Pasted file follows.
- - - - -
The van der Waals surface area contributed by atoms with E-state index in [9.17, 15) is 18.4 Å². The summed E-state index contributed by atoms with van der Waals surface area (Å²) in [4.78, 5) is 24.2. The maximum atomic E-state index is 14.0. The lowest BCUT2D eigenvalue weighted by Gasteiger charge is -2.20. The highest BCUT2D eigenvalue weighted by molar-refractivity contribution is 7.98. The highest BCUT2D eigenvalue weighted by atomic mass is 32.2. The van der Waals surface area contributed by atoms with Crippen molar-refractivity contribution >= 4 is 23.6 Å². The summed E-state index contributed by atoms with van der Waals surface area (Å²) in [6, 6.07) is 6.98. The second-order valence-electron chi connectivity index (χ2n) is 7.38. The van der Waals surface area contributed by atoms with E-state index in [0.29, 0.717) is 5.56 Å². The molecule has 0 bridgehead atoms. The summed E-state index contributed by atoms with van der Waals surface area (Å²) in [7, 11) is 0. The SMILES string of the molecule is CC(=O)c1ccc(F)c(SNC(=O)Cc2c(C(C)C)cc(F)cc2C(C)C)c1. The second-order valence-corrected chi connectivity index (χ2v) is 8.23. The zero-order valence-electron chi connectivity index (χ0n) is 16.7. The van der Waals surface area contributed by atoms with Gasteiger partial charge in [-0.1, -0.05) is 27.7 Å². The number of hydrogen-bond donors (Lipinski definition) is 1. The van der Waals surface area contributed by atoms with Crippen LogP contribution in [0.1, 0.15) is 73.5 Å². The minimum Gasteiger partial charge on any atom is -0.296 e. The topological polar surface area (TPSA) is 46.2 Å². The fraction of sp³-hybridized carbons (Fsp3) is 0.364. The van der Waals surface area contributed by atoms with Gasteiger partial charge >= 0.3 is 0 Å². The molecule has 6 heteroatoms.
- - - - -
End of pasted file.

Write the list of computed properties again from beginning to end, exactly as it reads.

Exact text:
The van der Waals surface area contributed by atoms with E-state index in [9.17, 15) is 18.4 Å². The summed E-state index contributed by atoms with van der Waals surface area (Å²) in [4.78, 5) is 24.2. The maximum atomic E-state index is 14.0. The lowest BCUT2D eigenvalue weighted by Gasteiger charge is -2.20. The highest BCUT2D eigenvalue weighted by molar-refractivity contribution is 7.98. The highest BCUT2D eigenvalue weighted by atomic mass is 32.2. The van der Waals surface area contributed by atoms with Crippen molar-refractivity contribution >= 4 is 23.6 Å². The summed E-state index contributed by atoms with van der Waals surface area (Å²) in [6, 6.07) is 6.98. The second-order valence-electron chi connectivity index (χ2n) is 7.38. The van der Waals surface area contributed by atoms with E-state index in [0.29, 0.717) is 5.56 Å². The molecule has 0 bridgehead atoms. The summed E-state index contributed by atoms with van der Waals surface area (Å²) in [7, 11) is 0. The SMILES string of the molecule is CC(=O)c1ccc(F)c(SNC(=O)Cc2c(C(C)C)cc(F)cc2C(C)C)c1. The second-order valence-corrected chi connectivity index (χ2v) is 8.23. The zero-order valence-electron chi connectivity index (χ0n) is 16.7. The van der Waals surface area contributed by atoms with Gasteiger partial charge in [-0.1, -0.05) is 27.7 Å². The number of hydrogen-bond donors (Lipinski definition) is 1. The van der Waals surface area contributed by atoms with Crippen LogP contribution in [0.1, 0.15) is 73.5 Å². The minimum Gasteiger partial charge on any atom is -0.296 e. The topological polar surface area (TPSA) is 46.2 Å². The fraction of sp³-hybridized carbons (Fsp3) is 0.364. The van der Waals surface area contributed by atoms with Gasteiger partial charge >= 0.3 is 0 Å². The molecule has 6 heteroatoms.